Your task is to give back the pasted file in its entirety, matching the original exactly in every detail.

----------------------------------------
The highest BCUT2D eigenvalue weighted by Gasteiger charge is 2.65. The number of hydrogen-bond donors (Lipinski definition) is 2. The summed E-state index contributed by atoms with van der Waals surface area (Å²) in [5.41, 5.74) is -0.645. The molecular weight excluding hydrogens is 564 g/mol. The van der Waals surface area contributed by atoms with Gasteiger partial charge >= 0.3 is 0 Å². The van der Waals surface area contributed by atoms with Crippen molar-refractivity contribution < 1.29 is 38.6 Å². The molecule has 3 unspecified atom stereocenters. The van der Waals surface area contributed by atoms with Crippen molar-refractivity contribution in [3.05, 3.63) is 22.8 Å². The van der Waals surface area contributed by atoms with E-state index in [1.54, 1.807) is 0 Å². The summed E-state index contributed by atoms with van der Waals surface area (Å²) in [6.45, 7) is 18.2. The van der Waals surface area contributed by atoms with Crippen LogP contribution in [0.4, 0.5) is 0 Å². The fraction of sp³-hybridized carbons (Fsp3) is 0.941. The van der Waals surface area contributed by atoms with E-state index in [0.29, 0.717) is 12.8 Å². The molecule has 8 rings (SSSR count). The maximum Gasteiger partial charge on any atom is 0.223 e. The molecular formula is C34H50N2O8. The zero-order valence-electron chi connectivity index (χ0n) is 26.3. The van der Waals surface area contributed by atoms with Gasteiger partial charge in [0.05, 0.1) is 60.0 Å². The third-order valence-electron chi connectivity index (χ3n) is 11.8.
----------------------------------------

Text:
The highest BCUT2D eigenvalue weighted by Gasteiger charge is 2.65. The number of hydrogen-bond donors (Lipinski definition) is 2. The summed E-state index contributed by atoms with van der Waals surface area (Å²) in [5.41, 5.74) is -0.645. The molecular weight excluding hydrogens is 564 g/mol. The van der Waals surface area contributed by atoms with Gasteiger partial charge >= 0.3 is 0 Å². The van der Waals surface area contributed by atoms with Crippen molar-refractivity contribution < 1.29 is 38.6 Å². The molecule has 3 unspecified atom stereocenters. The van der Waals surface area contributed by atoms with Crippen molar-refractivity contribution in [3.05, 3.63) is 22.8 Å². The van der Waals surface area contributed by atoms with E-state index in [1.54, 1.807) is 0 Å². The summed E-state index contributed by atoms with van der Waals surface area (Å²) in [6.45, 7) is 18.2. The van der Waals surface area contributed by atoms with Crippen LogP contribution in [0.4, 0.5) is 0 Å². The fraction of sp³-hybridized carbons (Fsp3) is 0.941. The van der Waals surface area contributed by atoms with E-state index in [0.29, 0.717) is 12.8 Å². The molecule has 8 rings (SSSR count). The maximum Gasteiger partial charge on any atom is 0.223 e. The molecular formula is C34H50N2O8. The zero-order valence-electron chi connectivity index (χ0n) is 26.3. The van der Waals surface area contributed by atoms with Gasteiger partial charge in [0.05, 0.1) is 60.0 Å². The third-order valence-electron chi connectivity index (χ3n) is 11.8.